This essay explores the relation between two perspectives on the nature of human rights. According to the "political" or "practical" perspective, human rights are claims that individuals have against certain institutional structures, in particular modern states, in virtue of interests they have in contexts that include them. According to the more traditional "humanist" or "naturalistic" perspective, human rights are pre-institutional claims that individuals have against all other individuals in virtue of interests characteristic of their common humanity. (...)
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  21. Pablo Gilabert (2013). The Capability Approach and the Debate Between Humanist and Political Perspectives on Human Rights. A Critical Survey. Human Rights Review 14 (4):299-325.score: 198.0
    This paper provides a critical exploration of the capability approach to human rights (CAHR) with the specific aim of developing its potential for achieving a synthesis between “humanist” or “naturalistic” and “political” or “practical” perspectives in the philosophy of human rights. Section II presents a general strategy for achieving such a synthesis. Section III provides an articulation of the key insights of CAHR (its focus on actual realizations given diverse circumstances, its pluralism of grounds, its emphasis on (...)
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  22. Steven D. Roper & Lilian A. Barria (2009). Political Science Perspectives on Human Rights. Human Rights Review 10 (3):305-308.score: 198.0
    This special issue of Human Rights Review is devoted to an exploration of the current human rights research agendas within the political science discipline. Research on human rights is truly an interdisciplinary quest in which various epistemologies can contribute to each other and form a larger dialogue concerning rights and wrongs. This special issue is devoted to an expansive understanding of the state of research on human rights in the political science discipline. One common (...)
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  23. Andreas Føllesdal (2009). Universal Human Rights as a Shared Political Identity Impossible? Necessary? Sufficient? Metaphilosophy 40 (1):77-91.score: 192.0
    Abstract: Would a global commitment to international human rights norms provide enough of a sense of community to sustain a legitimate and sufficiently democratic global order? Sceptics worry that human rights cannot help maintain the mutual trust among citizens required for a legitimate political order, since such rights are now too broadly shared. Thus prominent contributors to democratic theory insist that the members of the citizenry must share some features unique to them, to the exclusion of others—be (...)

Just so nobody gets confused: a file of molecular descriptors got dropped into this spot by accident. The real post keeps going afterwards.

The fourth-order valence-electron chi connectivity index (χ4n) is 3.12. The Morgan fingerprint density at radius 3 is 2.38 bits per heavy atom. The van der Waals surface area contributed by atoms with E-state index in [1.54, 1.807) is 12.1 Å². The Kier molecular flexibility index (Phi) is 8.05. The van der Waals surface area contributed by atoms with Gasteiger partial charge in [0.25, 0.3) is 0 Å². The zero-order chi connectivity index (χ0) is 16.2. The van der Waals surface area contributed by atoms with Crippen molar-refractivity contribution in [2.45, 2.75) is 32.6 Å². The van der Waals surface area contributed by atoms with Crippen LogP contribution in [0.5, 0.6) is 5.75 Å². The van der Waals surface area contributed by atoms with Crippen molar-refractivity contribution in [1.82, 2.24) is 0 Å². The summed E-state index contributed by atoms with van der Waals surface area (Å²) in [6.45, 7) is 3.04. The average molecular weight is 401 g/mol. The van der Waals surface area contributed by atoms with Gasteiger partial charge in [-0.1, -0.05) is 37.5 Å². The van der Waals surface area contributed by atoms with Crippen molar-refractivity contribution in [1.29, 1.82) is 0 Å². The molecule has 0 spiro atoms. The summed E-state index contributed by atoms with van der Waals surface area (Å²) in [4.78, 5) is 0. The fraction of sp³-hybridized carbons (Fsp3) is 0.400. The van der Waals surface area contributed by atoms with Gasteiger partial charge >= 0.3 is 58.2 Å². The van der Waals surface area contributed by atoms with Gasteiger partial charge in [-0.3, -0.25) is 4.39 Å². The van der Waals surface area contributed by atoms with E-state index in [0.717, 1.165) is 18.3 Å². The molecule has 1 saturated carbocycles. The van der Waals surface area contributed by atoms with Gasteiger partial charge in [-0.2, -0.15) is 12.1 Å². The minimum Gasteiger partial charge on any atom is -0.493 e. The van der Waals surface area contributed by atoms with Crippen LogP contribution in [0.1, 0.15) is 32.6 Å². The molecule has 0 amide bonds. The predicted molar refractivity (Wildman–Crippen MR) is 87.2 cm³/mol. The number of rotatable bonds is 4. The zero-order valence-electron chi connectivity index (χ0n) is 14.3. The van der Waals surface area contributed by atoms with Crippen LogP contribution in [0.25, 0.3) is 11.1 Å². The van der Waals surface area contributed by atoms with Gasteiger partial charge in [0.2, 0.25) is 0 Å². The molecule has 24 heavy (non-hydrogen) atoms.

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  24. Elvio Baccarini, Questions of Life and Death.score: 192.0
    The research started with a definition of the general ethical background to be applied in bioethical discussions, particularly regarding aspects of morality that have to be enforced by the community. Only those moral beliefs that can be accepted by consensus in a free discussion can be enforced. It follows that the basic principle of a well ordered society is the equality (and possible upwards extension) of the basic liberties. Therefore, whenever it is possible to respect the principle of autonomy (...)
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  25. S. Matthew Liao & Adam Etinson (2012). Political and Naturalistic Conceptions of Human Rights: A False Polemic? Journal of Moral Philosophy 9 (3):327-352.score: 192.0
    What are human rights? According to one longstanding account, the Naturalistic Conception of human rights, human rights are those that we have simply in virtue of being human. In recent years, however, a new and purportedly alternative conception of human rights has become increasingly popular. This is the so-called Political Conception of human rights, the proponents of which include John Rawls, Charles Beitz, and Joseph Raz. In this paper we argue for three claims. (...)